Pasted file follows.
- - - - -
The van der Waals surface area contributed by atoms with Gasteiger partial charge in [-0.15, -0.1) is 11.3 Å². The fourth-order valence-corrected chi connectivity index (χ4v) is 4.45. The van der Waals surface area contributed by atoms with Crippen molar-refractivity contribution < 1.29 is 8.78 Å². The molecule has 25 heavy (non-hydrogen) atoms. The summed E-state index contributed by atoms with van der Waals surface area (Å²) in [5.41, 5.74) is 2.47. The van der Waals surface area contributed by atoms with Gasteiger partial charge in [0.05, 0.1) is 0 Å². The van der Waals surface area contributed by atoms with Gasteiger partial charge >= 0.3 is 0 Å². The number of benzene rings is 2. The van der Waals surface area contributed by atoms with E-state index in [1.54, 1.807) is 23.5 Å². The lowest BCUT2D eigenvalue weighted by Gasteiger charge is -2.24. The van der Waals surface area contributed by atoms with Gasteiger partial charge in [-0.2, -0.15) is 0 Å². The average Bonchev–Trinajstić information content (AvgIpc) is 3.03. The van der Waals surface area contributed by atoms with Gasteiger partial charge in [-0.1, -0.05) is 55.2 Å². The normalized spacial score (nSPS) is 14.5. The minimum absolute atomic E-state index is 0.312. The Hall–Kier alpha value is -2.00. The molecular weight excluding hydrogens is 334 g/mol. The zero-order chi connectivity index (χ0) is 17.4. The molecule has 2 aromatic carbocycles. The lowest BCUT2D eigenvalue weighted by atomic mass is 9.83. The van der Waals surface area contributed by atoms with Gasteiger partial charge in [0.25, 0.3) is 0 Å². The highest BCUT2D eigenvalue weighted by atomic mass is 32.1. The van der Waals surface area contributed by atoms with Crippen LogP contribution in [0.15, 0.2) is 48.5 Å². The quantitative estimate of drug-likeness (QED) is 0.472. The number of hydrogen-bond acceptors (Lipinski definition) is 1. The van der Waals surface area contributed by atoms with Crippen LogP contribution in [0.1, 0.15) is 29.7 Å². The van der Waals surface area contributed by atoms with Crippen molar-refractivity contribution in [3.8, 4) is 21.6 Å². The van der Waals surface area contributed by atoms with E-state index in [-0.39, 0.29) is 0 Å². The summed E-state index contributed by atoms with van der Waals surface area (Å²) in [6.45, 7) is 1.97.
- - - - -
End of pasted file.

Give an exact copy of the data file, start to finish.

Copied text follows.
The van der Waals surface area contributed by atoms with Gasteiger partial charge in [-0.15, -0.1) is 11.3 Å². The fourth-order valence-corrected chi connectivity index (χ4v) is 4.45. The van der Waals surface area contributed by atoms with Crippen molar-refractivity contribution < 1.29 is 8.78 Å². The molecule has 25 heavy (non-hydrogen) atoms. The summed E-state index contributed by atoms with van der Waals surface area (Å²) in [5.41, 5.74) is 2.47. The van der Waals surface area contributed by atoms with Gasteiger partial charge in [0.05, 0.1) is 0 Å². The van der Waals surface area contributed by atoms with Gasteiger partial charge >= 0.3 is 0 Å². The number of benzene rings is 2. The van der Waals surface area contributed by atoms with E-state index in [1.54, 1.807) is 23.5 Å². The lowest BCUT2D eigenvalue weighted by Gasteiger charge is -2.24. The van der Waals surface area contributed by atoms with Gasteiger partial charge in [-0.2, -0.15) is 0 Å². The average Bonchev–Trinajstić information content (AvgIpc) is 3.03. The van der Waals surface area contributed by atoms with Gasteiger partial charge in [-0.1, -0.05) is 55.2 Å². The normalized spacial score (nSPS) is 14.5. The minimum absolute atomic E-state index is 0.312. The Hall–Kier alpha value is -2.00. The molecular weight excluding hydrogens is 334 g/mol. The zero-order chi connectivity index (χ0) is 17.4. The molecule has 2 aromatic carbocycles. The lowest BCUT2D eigenvalue weighted by atomic mass is 9.83. The van der Waals surface area contributed by atoms with Gasteiger partial charge in [0.25, 0.3) is 0 Å². The highest BCUT2D eigenvalue weighted by atomic mass is 32.1. The van der Waals surface area contributed by atoms with Crippen LogP contribution in [0.15, 0.2) is 48.5 Å². The quantitative estimate of drug-likeness (QED) is 0.472. The number of hydrogen-bond acceptors (Lipinski definition) is 1. The van der Waals surface area contributed by atoms with Crippen LogP contribution in [0.1, 0.15) is 29.7 Å². The van der Waals surface area contributed by atoms with Crippen molar-refractivity contribution in [3.8, 4) is 21.6 Å². The van der Waals surface area contributed by atoms with E-state index in [-0.39, 0.29) is 0 Å². The summed E-state index contributed by atoms with van der Waals surface area (Å²) in [6.45, 7) is 1.97.